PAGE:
Let us now turn our attention to the question of whether we, as teachers, can do something to develop strategic competence in the classroom, rather than just leaving it to take care of itself. (By "doing something" I mean devising specific materials and activities.) Strategic competence is rarely given explicit and systematic treatment in our coursebooks, and one may wonder whether it is really worth adding an extra dimension to an EFL syllabus. This is why I would like to offer some preliminary points for discussion, that is

- is it possible to make communication strategies part of an EFL syllabus?

- is it useful to train students in the use of strategies?

- is it desirable, on wider pedagogic grounds, to do so?


4.1. Is it possible to make communication strategies part of an EFL syllabus?

First of all, is it possible to identify and describe communication strategies in the same way as is often done with vocabulary, grammar or functions? Can strategies be singled out from stretches of discourse? We have already looked at several examples of strategies, but that does not yet prove that we can build a coherent strategy syllabus.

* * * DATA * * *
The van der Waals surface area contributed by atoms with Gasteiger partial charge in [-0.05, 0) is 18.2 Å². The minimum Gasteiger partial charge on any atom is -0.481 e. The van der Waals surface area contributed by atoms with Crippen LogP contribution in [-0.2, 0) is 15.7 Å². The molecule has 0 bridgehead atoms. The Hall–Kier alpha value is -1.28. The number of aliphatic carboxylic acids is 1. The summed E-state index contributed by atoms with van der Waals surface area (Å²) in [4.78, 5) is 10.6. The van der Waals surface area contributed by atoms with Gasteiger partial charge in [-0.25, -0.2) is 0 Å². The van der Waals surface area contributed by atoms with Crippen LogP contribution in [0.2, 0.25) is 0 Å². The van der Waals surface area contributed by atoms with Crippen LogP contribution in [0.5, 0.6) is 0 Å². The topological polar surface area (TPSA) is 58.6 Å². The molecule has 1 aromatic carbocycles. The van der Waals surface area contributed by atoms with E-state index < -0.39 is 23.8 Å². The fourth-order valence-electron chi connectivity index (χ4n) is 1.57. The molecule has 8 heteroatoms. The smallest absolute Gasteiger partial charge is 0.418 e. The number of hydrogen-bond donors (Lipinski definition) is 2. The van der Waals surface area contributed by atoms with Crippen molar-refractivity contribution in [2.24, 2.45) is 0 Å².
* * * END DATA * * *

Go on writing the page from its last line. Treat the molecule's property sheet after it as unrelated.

There is a further word of warning I wish to sound in this respect. Describing communication strategies, especially at the discourse level, cannot mean producing a set of rules for their correct or appropriate use. We know that giving — and especially applying - rules is tricky enough even for apparently straightforward areas such as morphology and syntax. For example, the distinction between he, she and it is superficially simple, but what would a beginner student think when hearing somebody saying Congratulations! It’s a girl, and it‘s just like its mother! or, at a service station, hearing someone say to the assistant Fillher up!, meaning Fillup the car tank with petrol of course. And what about subtle differences in the use of tenses, for example I'll come to the office tomorrow vs I'll be coming to the office tomorrow? The problem is, even with morphology and syntax we cannot separate language use from its actual context and purpose so we can expect even more problems at the level of discourse. If we wish to identify and describe communication strategies, therefore, we must give up the idea of being prescriptive and giving rules, and limit ourselves to a descriptive approach: in other words, we can try to discover possible patterns and regularities between and across sentences, but we must treat these as probable, frequent behaviour in a given context, not as fixed, abstract norms.